In this episode, we take a look at the numbers being India being declared the world’s fifth largest economy. We also hear from an all-India students’ rally demanding a fair education system and learn why the country’s IT hub went under water recently.
Growth under capitalism is associated with an increase in absolute poverty. Marx had recognised this and expressed it as follows: “Accumulation of wealth at one pole is, therefore, at the same time accumulation of misery, the torment of labour, slavery, ignorance, brutalisation and moral degradation at the opposite pole, ie, on the side of the class that produces its own product as capital” (Capital Volume I); or again, “As productive capital grows…the forest of uplifted arms demanding work becomes ever thicker, while the arms themselves become ever thinner” (Wage Labour and Capital).Read More »
A Frontier Editorial | Vol. 50, No.25, Dec 24 – 30, 2017
Persons in power had been boasting about India’s high rate of growth in terms of the GDP. Now the fall in the rate of growth is being highlighted, while the official spokesmen are dishing out the hope, somewhat against hope that the rate of growth will soon pick up.
For one thing the impact of the global recession on the Indian economy was not negligible. The Indian economy was, however, not as much export-oriented as that of China. This was not due to the perspicacity of India’s policy makers but to popular struggles of varying forms and degrees, which prevented the ruling authorities from implementing full-scale globalisation. Recently, however, Narendra Modi’s demonetisation move has had a debilitating impact, particularly on the informal sector of the economy, besides causing immense harassment to the common money-using public. The fact that 99% of the demonetised cash returned to the baking system bears testimony to the fact that the so-called campaign against black money is a big failure, if not a big bluff. Demonetisation coupled with Goods and Services Tax (GST) has slowed down the rate of growth of the GDP; on this there can be no disagreement. The twin evils seem to have hastened the process of decline of the manufacturing sector that grew by just 1.2 percent in the first quarter in 2017-18, as compared to 5.3 percent in the preceding quarter in 2016-17.Read More »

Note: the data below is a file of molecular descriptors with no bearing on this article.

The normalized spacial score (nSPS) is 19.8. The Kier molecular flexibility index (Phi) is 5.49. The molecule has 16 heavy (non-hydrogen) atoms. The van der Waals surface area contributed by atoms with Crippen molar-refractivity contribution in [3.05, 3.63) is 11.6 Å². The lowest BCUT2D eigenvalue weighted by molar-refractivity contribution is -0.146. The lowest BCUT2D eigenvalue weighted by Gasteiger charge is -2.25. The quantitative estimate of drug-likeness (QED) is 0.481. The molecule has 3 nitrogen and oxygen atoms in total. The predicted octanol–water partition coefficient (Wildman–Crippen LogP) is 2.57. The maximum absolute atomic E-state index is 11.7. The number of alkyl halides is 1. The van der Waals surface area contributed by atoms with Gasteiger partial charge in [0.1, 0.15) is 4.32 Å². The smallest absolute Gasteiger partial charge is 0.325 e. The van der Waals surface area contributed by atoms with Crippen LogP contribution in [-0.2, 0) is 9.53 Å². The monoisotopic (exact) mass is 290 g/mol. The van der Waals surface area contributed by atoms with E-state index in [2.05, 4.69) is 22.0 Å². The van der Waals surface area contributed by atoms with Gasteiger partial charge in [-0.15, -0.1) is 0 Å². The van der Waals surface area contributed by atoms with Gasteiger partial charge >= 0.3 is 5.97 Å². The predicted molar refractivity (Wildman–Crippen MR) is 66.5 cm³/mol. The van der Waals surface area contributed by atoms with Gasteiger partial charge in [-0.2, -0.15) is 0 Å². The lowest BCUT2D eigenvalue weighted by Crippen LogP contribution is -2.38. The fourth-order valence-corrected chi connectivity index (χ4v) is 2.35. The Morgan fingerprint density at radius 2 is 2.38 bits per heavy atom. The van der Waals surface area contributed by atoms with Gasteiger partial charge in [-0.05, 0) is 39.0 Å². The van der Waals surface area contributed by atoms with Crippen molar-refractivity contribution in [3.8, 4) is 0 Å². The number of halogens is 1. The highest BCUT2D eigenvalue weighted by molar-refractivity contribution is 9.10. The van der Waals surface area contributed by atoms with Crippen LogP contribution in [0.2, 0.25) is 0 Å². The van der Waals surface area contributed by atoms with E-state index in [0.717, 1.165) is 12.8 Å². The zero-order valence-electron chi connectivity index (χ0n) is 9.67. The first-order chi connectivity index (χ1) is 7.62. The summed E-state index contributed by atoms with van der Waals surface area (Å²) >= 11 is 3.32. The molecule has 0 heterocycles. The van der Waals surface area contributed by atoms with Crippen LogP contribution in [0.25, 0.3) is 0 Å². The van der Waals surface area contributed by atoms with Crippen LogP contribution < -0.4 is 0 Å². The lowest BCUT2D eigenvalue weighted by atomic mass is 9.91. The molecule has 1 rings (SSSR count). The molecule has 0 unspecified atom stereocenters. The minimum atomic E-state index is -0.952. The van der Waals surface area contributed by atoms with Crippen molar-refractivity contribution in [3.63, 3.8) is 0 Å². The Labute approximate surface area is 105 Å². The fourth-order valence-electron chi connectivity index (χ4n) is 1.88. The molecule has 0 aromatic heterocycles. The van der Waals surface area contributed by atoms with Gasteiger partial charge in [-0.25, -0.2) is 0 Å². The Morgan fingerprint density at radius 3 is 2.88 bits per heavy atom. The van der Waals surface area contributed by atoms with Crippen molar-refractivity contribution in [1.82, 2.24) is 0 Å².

The concept of ‘Africa rising’ poses crucial questions. How can Africans ‘rise’ when they do not possess the thing that allows them to enter the world of Beings seeking sustained economic development? How can they achieve economic growth in the global political economy when the very idea of ‘economic growth’ is counter-defined against them? How can those who are the quintessential slave within the world’s collective imagination ‘rise’?
The last decade or so has seen the emergence of the concept of ‘Africa Rising’. It broadly pertains to the idea that greater and better adherence by African states to western notions of liberal democracy such as peaceful elections and anti-corruption practices, will make them more attractive to foreign investment and therefore induce a sustained period of economic growth, itself leading to an emergent middle class and a corresponding rise in income levels. Most of the critical engagement with the concept has so far been varied. Some, such as Vijay Mahajan, have been optimistic. They posit that Africa is indeed rapidly rising from the throes of economic impoverishment and will soon be in a position to comfortably provide public goods such as adequate health care, primary and secondary school education and paved roads to its populace.